#3: More Affordable Housing Prices

One of the more daunting aspects of making your home in Hawaii is finding a place to call your own. Recent statistics put the median price for a single-family home on Oahu at $795,000. Condos on Oahu sit at a median of $400,000. While other islands can offer more affordable options, many families still find it financially challenging to buy their first home.

In contrast, the median home cost is 58% cheaper in Las Vegas. Additionally, as with many other mainland locations, you’ll likely end up getting a larger home for the price you can afford, and many of these homes 1) are either new construction or 2) have been retrofitted with modern upgrades. Given recent construction booms in Las Vegas, you’ll also have a wider variety of homes to choose from, which can offer you a better shot at finding the perfect home at the intersection between your budget and your dreams.

Plus, once you’re in the Las Vegas area, you’ll have no shortage of things to see and do.

#4: Tons of Entertainment, Dining and Travel Options

If you’ve lived on an island for any length of time, you know that “island fever” is real. Symptoms differ from person to person, but often it manifests as a lack of interest in available dining options and repeated discontent with weekend plans, accompanied by constant browsing for cheap flights.

Las Vegas could be the cure, for two reasons:

  1. Plentiful entertaining and dining options – It would probably take you years to work your way through all the food options Las Vegas has to offer. And did we mention the variety? You can get just about any type of food to satisfy your cravings: Thai, steaks, seafood, Mexican, Japanese, Middle Eastern, Italian, subs, sandwiches, pizza, high-brow, low-brow, eat-in, take-out . . . you get the idea. You’ll also get to enjoy all the shows Las Vegas has to offer, including easy access to both national and lesser-known musical acts who rarely hit the Hawaiian islands.
  2. Effortless travel to other destinations – Even if you get tired of Las Vegas, nearly all of California is a short Southwest flight away. Or rent a car and explore as far as you’re willing to drive. Being on the mainland has its perks if you’ve got the travel bug.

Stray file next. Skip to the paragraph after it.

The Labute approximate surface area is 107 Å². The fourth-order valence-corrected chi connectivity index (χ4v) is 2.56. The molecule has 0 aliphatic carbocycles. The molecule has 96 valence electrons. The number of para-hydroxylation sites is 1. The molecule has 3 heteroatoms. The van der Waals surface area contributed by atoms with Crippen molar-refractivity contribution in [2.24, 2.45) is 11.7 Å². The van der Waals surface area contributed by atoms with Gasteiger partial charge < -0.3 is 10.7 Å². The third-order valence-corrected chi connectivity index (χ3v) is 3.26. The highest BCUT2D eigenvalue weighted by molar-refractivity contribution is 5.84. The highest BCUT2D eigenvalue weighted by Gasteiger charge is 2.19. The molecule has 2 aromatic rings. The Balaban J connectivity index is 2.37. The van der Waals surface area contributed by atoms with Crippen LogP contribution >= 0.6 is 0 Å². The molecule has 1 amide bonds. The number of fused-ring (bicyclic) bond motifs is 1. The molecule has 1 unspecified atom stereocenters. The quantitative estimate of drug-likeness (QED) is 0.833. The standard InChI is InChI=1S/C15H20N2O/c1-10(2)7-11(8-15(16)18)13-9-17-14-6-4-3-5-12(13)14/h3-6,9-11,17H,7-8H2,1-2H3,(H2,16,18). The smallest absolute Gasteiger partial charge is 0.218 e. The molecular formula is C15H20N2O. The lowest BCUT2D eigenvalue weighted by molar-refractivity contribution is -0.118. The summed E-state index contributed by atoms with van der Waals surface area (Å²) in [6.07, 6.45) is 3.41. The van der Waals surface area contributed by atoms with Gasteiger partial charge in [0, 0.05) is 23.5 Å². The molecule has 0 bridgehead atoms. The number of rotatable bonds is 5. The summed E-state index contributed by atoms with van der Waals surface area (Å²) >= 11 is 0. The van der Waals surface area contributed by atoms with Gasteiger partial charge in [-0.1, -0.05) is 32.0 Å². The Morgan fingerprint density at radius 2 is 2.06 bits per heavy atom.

You’ll also be able to enjoy the city at all hours.

#5: The 24-Hour, Always-Open Culture

If you’re living outside of busy Waikiki—or if you’re on Maui, Kauai or the Big Island—you’ve probably discovered the Hawaiian islands’ early-to-rise, early-to-bed routine. While we can always count on Zippy’s for a midnight snack, most everything else islands shuts down early.

If you’re an early bird who’s up with the sun every day, you might not mind.

However, if you’re a night owl, you might be longing for a place like Las Vegas where the party keeps going at all hours. Whether you just want to catch a late-night happy hour with some friends, grab a 2:00 am slice at the Cosmopolitan’s Secret Pizza joint or enjoy a near-private, late-night stroll through the Bellagio conservatory, Las Vegas just might be the place for you.

Las Vegas: Your New Home?

While there’s nothing quite like living in the Aloha State, we all get to a point where we at least think about a change of pace. If you decide to make Vegas your home, you’ll enjoy these five perks—and many more that you’ll discover on your own. Plus, if you ever decide that you miss island life, you can always move back, following in the footsteps of many, many Hawaii residents that came before you.

 

 

_____

If these five factors have you thinking about a move to Vegas, we’d love to help! We’ve got solutions for every budget. Just reach out to us to get a free quote for your relocation to Vegas. We’ll send you to your new home with aloha (and we’ll be here if you want to return)!